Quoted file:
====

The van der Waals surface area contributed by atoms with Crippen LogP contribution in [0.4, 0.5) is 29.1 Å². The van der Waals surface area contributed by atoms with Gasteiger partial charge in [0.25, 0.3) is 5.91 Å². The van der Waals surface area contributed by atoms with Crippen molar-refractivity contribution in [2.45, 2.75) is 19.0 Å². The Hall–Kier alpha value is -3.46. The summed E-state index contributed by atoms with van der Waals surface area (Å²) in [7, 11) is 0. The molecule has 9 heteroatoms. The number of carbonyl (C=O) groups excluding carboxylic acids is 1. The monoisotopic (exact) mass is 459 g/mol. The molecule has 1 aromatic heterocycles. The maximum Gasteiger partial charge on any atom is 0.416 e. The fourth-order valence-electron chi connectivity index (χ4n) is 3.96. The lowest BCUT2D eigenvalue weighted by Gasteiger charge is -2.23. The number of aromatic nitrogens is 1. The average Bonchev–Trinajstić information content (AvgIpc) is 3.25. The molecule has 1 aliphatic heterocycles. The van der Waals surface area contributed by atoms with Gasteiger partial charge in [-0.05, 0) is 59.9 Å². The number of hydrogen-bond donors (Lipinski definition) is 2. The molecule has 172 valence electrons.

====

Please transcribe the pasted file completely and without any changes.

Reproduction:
The van der Waals surface area contributed by atoms with Crippen LogP contribution in [0.4, 0.5) is 29.1 Å². The van der Waals surface area contributed by atoms with Gasteiger partial charge in [0.25, 0.3) is 5.91 Å². The van der Waals surface area contributed by atoms with Crippen molar-refractivity contribution in [2.45, 2.75) is 19.0 Å². The Hall–Kier alpha value is -3.46. The summed E-state index contributed by atoms with van der Waals surface area (Å²) in [7, 11) is 0. The molecule has 9 heteroatoms. The number of carbonyl (C=O) groups excluding carboxylic acids is 1. The monoisotopic (exact) mass is 459 g/mol. The molecule has 1 aromatic heterocycles. The maximum Gasteiger partial charge on any atom is 0.416 e. The fourth-order valence-electron chi connectivity index (χ4n) is 3.96. The lowest BCUT2D eigenvalue weighted by Gasteiger charge is -2.23. The number of aromatic nitrogens is 1. The average Bonchev–Trinajstić information content (AvgIpc) is 3.25. The molecule has 1 aliphatic heterocycles. The van der Waals surface area contributed by atoms with Gasteiger partial charge in [-0.05, 0) is 59.9 Å². The number of hydrogen-bond donors (Lipinski definition) is 2. The molecule has 172 valence electrons.